Conservation Actions Underway
There is an internationally-funded conservation and development project on Mt Cameroon, though efforts to date have mainly concentrated on lowland areas threatened with clearance for plantation agriculture (J. Acworth in litt. 1999). With the technical and financial support of international partner organisations, the Mount Cameroon National Park was created by the Government of Cameroon in December 2009, covering approximately 58,178 hectares (WWF 2010).Conservation Actions Proposed
Design and evaluate a robust survey technique, perhaps based on playback of vocalisations. Collect detailed distributional information including any evidence of fragmentation. Determine its habitat use more precisely. Control/regulate human-induced burning of grasslands. Investigate the effects of threats (e.g. grassfires, hunting) within the Mount Cameroon and Mokoko-Onge IBA.

References
Collar, N. J.; Stuart, S. N. 1985. Threatened birds of Africa and related islands: the ICBP/IUCN Red Data Book. International Council for Bird Preservation, and International Union for Conservation of Nature and Natural Resources, Cambridge, U.K.

Fuller, R. A.; Carroll, J. P.; McGowan, P. J. K. 2000. Partridges, quails, francolins, snowcocks, guineafowl, and turkeys. Status survey and conservation action plan 2000-2004. IUCN and World Pheasant Association, Gland, Switzerland and Cambridge, UK.

Keane, A.M.; Carroll, J. P.; Fuller, R. A.; McGowan, P.J. K. in press. Partridges, quails, francolins, snowcocks, guineafowl and turkeys: status survey and conservation action plan 2005-2009. IUCN and WPA, Gland, Switzerland.

WWF. 2010. Unique Cameroon mountain area gets crucial protection. Available at: http://wwf.panda.org/what_we_do/where_we_work/congo_basin_forests/congo_news/?187521/Unique-Cameroon-mountain-area-gets-crucial-protection. (Accessed: 15/05/2012).

Further web sources of information
Alliance for Zero Extinction (AZE) species/site profile. This species has been identified as an AZE trigger due to its IUCN Red List status and limited range.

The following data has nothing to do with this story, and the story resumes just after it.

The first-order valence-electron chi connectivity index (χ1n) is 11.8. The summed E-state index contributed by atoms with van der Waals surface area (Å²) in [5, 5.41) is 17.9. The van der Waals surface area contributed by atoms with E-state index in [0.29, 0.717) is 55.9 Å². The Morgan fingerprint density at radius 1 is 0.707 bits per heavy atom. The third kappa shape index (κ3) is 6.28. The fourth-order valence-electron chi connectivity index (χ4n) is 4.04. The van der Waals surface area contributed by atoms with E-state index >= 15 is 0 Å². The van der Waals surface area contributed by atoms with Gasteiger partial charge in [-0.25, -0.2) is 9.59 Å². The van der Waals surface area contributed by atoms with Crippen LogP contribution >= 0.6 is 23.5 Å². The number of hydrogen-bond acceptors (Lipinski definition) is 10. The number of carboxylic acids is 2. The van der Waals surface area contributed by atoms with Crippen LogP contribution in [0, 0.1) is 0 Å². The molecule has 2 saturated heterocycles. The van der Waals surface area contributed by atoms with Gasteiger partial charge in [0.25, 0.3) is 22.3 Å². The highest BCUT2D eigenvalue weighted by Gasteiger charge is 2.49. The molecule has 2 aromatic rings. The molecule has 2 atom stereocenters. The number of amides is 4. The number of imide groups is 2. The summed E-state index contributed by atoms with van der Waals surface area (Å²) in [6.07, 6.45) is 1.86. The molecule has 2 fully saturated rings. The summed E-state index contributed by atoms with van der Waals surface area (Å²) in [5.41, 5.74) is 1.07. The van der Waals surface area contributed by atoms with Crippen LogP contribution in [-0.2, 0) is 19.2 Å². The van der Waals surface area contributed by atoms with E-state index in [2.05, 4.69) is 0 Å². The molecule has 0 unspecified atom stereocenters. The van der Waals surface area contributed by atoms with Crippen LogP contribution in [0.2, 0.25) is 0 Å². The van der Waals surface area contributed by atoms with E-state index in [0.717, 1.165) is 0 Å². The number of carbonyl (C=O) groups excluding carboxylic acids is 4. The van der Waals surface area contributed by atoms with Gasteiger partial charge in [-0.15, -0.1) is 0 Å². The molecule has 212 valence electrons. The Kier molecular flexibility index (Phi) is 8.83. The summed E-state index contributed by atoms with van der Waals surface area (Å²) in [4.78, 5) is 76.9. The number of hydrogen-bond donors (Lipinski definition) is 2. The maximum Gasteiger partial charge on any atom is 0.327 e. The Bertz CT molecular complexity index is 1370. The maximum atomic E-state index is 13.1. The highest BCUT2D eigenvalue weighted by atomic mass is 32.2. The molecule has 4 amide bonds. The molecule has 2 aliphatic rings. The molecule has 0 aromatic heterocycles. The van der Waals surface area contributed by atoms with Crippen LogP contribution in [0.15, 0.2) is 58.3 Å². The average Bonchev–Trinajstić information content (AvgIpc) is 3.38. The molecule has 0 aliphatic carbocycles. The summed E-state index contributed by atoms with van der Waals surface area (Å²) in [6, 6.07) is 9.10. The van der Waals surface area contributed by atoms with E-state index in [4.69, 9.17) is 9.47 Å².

Click here for more information about the Alliance for Zero Extinction (AZE)

Explore HBW Alive for further information on this species

View photos and videos and hear sounds of this species from the Internet Bird Collection

Text account compilers
Ekstrom, J., Keane, A., Shutes, S., Symes, A., Taylor, J.

Contributors
Acworth, J., Davies, G., Dowsett-Lemaire, F., Fotso, R., Njie, F., Whytock, R.

IUCN Red List evaluators
Butchart, S., Taylor, J.

Recommended citation
BirdLife International (2014) Species factsheet: Pternistis camerunensis. Downloaded from http://www.birdlife.org on 27/11/2014. Recommended citation for factsheets for more than one species: BirdLife International (2014) IUCN Red List for birds. Downloaded from http://www.birdlife.org on 27/11/2014.

This information is based upon, and updates, the information published in BirdLife International (2000) Threatened birds of the world. Barcelona and Cambridge, UK: Lynx Edicions and BirdLife International, BirdLife International (2004) Threatened birds of the world 2004 CD-ROM and BirdLife International (2008) Threatened birds of the world 2008 CD-ROM. These sources provide the information for species accounts for the birds on the IUCN Red List.

To provide new information to update this factsheet or to correct any errors, please email BirdLife

To contribute to discussions on the evaluation of the IUCN Red List status of Globally Threatened Birds, please visit BirdLife's Globally Threatened Bird Forums.

Key facts
Current IUCN Red List category Endangered
Family Phasianidae (Pheasants, Partridges, Turkeys, Grouse)
Species name author Alexander, 1909
Population size 600-1700 mature individuals
Population trend Decreasing
Distribution size (breeding/resident) 190 km2
Country endemic? Yes
Links to further information
- Additional Information on this species